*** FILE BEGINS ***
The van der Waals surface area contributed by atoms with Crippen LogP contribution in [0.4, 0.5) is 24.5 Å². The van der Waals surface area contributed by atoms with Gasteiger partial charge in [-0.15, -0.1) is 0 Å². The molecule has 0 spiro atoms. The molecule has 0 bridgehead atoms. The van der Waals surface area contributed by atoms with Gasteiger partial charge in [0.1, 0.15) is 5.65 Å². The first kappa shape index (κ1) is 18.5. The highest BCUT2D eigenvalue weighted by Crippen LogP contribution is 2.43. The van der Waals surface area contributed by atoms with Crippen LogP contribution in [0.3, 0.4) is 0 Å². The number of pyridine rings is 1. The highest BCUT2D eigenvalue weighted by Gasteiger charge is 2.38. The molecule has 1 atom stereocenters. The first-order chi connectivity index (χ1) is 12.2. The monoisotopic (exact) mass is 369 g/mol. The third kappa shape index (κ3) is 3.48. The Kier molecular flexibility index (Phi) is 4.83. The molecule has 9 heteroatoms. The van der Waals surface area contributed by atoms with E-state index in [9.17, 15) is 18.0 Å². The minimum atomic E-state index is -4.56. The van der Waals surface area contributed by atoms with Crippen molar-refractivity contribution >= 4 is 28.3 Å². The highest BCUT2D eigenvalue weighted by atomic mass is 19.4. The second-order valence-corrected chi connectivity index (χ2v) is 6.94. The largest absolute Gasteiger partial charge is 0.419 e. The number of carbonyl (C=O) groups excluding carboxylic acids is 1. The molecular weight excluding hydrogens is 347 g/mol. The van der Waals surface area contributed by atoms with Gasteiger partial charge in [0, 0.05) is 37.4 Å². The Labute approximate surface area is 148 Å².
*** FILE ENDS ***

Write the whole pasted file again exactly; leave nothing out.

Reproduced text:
The van der Waals surface area contributed by atoms with Crippen LogP contribution in [0.4, 0.5) is 24.5 Å². The van der Waals surface area contributed by atoms with Gasteiger partial charge in [-0.15, -0.1) is 0 Å². The molecule has 0 spiro atoms. The molecule has 0 bridgehead atoms. The van der Waals surface area contributed by atoms with Gasteiger partial charge in [0.1, 0.15) is 5.65 Å². The first kappa shape index (κ1) is 18.5. The highest BCUT2D eigenvalue weighted by Crippen LogP contribution is 2.43. The van der Waals surface area contributed by atoms with Crippen LogP contribution in [0.3, 0.4) is 0 Å². The number of pyridine rings is 1. The highest BCUT2D eigenvalue weighted by Gasteiger charge is 2.38. The molecule has 1 atom stereocenters. The first-order chi connectivity index (χ1) is 12.2. The monoisotopic (exact) mass is 369 g/mol. The third kappa shape index (κ3) is 3.48. The Kier molecular flexibility index (Phi) is 4.83. The molecule has 9 heteroatoms. The van der Waals surface area contributed by atoms with E-state index in [9.17, 15) is 18.0 Å². The minimum atomic E-state index is -4.56. The van der Waals surface area contributed by atoms with Crippen molar-refractivity contribution >= 4 is 28.3 Å². The highest BCUT2D eigenvalue weighted by atomic mass is 19.4. The second-order valence-corrected chi connectivity index (χ2v) is 6.94. The largest absolute Gasteiger partial charge is 0.419 e. The number of carbonyl (C=O) groups excluding carboxylic acids is 1. The molecular weight excluding hydrogens is 347 g/mol. The van der Waals surface area contributed by atoms with Gasteiger partial charge in [0, 0.05) is 37.4 Å². The Labute approximate surface area is 148 Å².